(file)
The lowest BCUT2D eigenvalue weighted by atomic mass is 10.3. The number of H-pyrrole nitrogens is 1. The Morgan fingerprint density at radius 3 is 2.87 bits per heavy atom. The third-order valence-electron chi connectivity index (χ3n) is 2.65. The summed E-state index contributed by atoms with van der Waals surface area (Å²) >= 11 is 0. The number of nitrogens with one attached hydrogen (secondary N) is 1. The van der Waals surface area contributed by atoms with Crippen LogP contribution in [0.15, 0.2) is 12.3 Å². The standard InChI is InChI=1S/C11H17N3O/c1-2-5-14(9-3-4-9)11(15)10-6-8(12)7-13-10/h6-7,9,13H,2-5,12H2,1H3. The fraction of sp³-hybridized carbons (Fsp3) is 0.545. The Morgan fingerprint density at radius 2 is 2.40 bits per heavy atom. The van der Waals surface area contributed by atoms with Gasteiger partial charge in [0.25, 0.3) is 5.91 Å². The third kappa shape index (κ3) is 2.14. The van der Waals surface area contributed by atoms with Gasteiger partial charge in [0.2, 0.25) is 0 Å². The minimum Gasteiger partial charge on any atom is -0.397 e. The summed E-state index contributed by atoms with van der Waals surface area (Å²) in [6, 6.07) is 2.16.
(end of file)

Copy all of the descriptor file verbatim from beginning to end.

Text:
The lowest BCUT2D eigenvalue weighted by atomic mass is 10.3. The number of H-pyrrole nitrogens is 1. The Morgan fingerprint density at radius 3 is 2.87 bits per heavy atom. The third-order valence-electron chi connectivity index (χ3n) is 2.65. The summed E-state index contributed by atoms with van der Waals surface area (Å²) >= 11 is 0. The number of nitrogens with one attached hydrogen (secondary N) is 1. The van der Waals surface area contributed by atoms with Crippen LogP contribution in [0.15, 0.2) is 12.3 Å². The standard InChI is InChI=1S/C11H17N3O/c1-2-5-14(9-3-4-9)11(15)10-6-8(12)7-13-10/h6-7,9,13H,2-5,12H2,1H3. The fraction of sp³-hybridized carbons (Fsp3) is 0.545. The Morgan fingerprint density at radius 2 is 2.40 bits per heavy atom. The van der Waals surface area contributed by atoms with Gasteiger partial charge in [0.25, 0.3) is 5.91 Å². The third kappa shape index (κ3) is 2.14. The van der Waals surface area contributed by atoms with Gasteiger partial charge in [0.2, 0.25) is 0 Å². The minimum Gasteiger partial charge on any atom is -0.397 e. The summed E-state index contributed by atoms with van der Waals surface area (Å²) in [6, 6.07) is 2.16.